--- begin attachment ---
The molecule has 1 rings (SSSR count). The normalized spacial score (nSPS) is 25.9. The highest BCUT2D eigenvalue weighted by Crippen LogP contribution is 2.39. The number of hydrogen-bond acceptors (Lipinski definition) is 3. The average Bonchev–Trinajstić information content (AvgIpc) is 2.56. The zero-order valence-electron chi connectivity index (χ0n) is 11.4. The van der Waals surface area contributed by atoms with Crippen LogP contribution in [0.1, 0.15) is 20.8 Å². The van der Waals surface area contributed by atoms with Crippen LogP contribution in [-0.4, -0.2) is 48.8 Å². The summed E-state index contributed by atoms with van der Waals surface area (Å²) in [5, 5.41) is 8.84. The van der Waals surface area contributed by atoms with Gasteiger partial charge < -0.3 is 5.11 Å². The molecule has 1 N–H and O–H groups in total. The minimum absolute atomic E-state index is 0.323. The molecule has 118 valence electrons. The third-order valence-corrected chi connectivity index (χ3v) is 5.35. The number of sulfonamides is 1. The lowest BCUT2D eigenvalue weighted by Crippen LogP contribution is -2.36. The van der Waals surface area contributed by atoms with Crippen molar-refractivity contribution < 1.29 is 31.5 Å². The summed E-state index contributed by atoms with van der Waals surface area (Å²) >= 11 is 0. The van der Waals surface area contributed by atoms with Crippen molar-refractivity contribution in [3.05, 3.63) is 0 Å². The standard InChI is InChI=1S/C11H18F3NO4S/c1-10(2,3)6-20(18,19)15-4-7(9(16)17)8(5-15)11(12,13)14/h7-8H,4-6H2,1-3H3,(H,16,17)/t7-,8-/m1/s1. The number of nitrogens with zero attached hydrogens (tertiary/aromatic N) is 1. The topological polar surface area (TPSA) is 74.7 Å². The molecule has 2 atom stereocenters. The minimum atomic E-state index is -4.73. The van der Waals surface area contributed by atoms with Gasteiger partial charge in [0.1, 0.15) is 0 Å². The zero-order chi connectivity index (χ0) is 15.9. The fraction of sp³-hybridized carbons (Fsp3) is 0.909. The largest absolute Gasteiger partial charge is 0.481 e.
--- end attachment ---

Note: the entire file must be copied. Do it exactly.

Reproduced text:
The molecule has 1 rings (SSSR count). The normalized spacial score (nSPS) is 25.9. The highest BCUT2D eigenvalue weighted by Crippen LogP contribution is 2.39. The number of hydrogen-bond acceptors (Lipinski definition) is 3. The average Bonchev–Trinajstić information content (AvgIpc) is 2.56. The zero-order valence-electron chi connectivity index (χ0n) is 11.4. The van der Waals surface area contributed by atoms with Crippen LogP contribution in [0.1, 0.15) is 20.8 Å². The van der Waals surface area contributed by atoms with Crippen LogP contribution in [-0.4, -0.2) is 48.8 Å². The summed E-state index contributed by atoms with van der Waals surface area (Å²) in [5, 5.41) is 8.84. The van der Waals surface area contributed by atoms with Gasteiger partial charge < -0.3 is 5.11 Å². The molecule has 1 N–H and O–H groups in total. The minimum absolute atomic E-state index is 0.323. The molecule has 118 valence electrons. The third-order valence-corrected chi connectivity index (χ3v) is 5.35. The number of sulfonamides is 1. The lowest BCUT2D eigenvalue weighted by Crippen LogP contribution is -2.36. The van der Waals surface area contributed by atoms with Crippen molar-refractivity contribution < 1.29 is 31.5 Å². The summed E-state index contributed by atoms with van der Waals surface area (Å²) >= 11 is 0. The van der Waals surface area contributed by atoms with Crippen molar-refractivity contribution in [3.05, 3.63) is 0 Å². The standard InChI is InChI=1S/C11H18F3NO4S/c1-10(2,3)6-20(18,19)15-4-7(9(16)17)8(5-15)11(12,13)14/h7-8H,4-6H2,1-3H3,(H,16,17)/t7-,8-/m1/s1. The number of nitrogens with zero attached hydrogens (tertiary/aromatic N) is 1. The topological polar surface area (TPSA) is 74.7 Å². The molecule has 2 atom stereocenters. The minimum atomic E-state index is -4.73. The van der Waals surface area contributed by atoms with Gasteiger partial charge in [0.1, 0.15) is 0 Å². The zero-order chi connectivity index (χ0) is 15.9. The fraction of sp³-hybridized carbons (Fsp3) is 0.909. The largest absolute Gasteiger partial charge is 0.481 e.